Misery loves company – and I have a lot of it
I bought a pound of my favorite this week - Peet's Major Dickason's Blend, the formula so stout mere mortals spew it - and it hasn't fazed me. I had a Starbuck's Cafe Americana this afternoon and was drowsy an hour later. I'm so drowsy now it took me three attempts to spell drowsy.
And the better news: The weekend, a time when normally I can almost sort of get caught up on sleep and dial the caffeine levels down to something shy of addiction,will be an hour short.
The best part, though: This is the year that Big Guy has caught on to daylight savings time and he's protesting already. "You mean I'll be going to sleep when the sun's still out. No fair!"
The sleep-deprivation hole I've been digging myself into just got so deep that scaling Everest would be easier than climbing out of it.
Ay, but I'm not the only one. According to the most recent Sleep in America Poll, only 28 percent of us get the requisite eight hours a night. The average pillow time has fallen to 6.7 hours per weeknight, CNN says. Why don't they just name it the No Sleep in America Poll and get it over with?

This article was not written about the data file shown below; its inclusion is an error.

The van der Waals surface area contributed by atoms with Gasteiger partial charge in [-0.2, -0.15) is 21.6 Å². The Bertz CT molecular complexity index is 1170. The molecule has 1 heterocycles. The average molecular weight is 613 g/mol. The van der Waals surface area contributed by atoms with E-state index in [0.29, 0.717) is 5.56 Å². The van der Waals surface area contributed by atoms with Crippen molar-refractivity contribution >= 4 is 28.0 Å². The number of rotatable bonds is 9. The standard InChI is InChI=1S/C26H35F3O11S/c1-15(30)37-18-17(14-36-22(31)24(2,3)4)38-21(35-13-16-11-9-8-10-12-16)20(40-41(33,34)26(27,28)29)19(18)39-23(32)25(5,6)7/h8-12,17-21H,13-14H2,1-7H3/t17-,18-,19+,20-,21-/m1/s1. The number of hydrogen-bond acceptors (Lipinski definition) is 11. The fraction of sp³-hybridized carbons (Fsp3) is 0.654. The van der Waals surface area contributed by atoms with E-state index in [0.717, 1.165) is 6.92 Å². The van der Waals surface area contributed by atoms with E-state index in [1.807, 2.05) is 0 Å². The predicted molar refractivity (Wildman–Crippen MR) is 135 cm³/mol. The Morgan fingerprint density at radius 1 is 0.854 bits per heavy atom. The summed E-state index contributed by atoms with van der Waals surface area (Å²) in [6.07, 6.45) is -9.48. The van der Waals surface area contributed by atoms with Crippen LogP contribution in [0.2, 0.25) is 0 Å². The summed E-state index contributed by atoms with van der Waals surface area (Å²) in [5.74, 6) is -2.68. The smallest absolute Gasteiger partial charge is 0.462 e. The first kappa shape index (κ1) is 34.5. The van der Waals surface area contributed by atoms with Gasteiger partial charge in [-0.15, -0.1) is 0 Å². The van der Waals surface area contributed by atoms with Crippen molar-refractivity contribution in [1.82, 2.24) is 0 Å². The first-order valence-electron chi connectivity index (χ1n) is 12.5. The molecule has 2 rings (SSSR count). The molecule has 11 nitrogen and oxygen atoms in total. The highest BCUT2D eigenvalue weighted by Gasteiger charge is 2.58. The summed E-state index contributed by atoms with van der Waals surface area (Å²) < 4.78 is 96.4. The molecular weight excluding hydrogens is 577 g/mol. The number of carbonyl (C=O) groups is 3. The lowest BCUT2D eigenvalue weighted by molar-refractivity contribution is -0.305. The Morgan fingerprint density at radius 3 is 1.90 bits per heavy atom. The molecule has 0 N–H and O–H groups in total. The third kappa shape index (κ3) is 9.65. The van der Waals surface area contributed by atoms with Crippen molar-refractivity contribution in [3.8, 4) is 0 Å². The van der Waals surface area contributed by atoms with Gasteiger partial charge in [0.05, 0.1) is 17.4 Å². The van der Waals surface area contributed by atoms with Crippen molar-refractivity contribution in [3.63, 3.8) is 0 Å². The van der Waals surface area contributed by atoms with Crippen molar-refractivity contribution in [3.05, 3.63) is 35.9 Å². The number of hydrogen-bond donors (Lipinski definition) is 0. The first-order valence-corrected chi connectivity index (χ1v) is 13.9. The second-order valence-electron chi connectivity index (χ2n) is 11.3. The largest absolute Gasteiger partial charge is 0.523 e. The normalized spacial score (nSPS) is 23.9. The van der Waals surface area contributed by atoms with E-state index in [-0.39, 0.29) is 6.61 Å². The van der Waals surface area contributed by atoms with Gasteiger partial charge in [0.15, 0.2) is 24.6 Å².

I'm not the only one with a pathetic attitude at times as a result. I spent a chunk of my drowsy afternoon wrangling with a grumpy bureaucrat whose passive aggressive snark had me ready to kick the cat. Good thing I don't have a cat. I bet the bureaucrat snoozed for six hours, max, last night.
Used to be, sleeplessness was a badge of honor, and I don't mean just during the college "party Thursday and stagger into class Friday days." I'm talking about the "work harder to get ahead" syndrome. These days we should call it the "work harder to keep from being left behind" syndrome.
It's insane, and we all know it. We're simply not as effective or productive at the end of a 19-hour day as we are if we'd called it quits after a mere 16. Yet we press on, at times out of sheer panic.
Not this time. Tonight, in honor of the sleep study, in recognition of Sunday's lost hour and because I really want to love Major Dickason again, I quit.
Copyright 2009 Debra Legg. All rights reserved.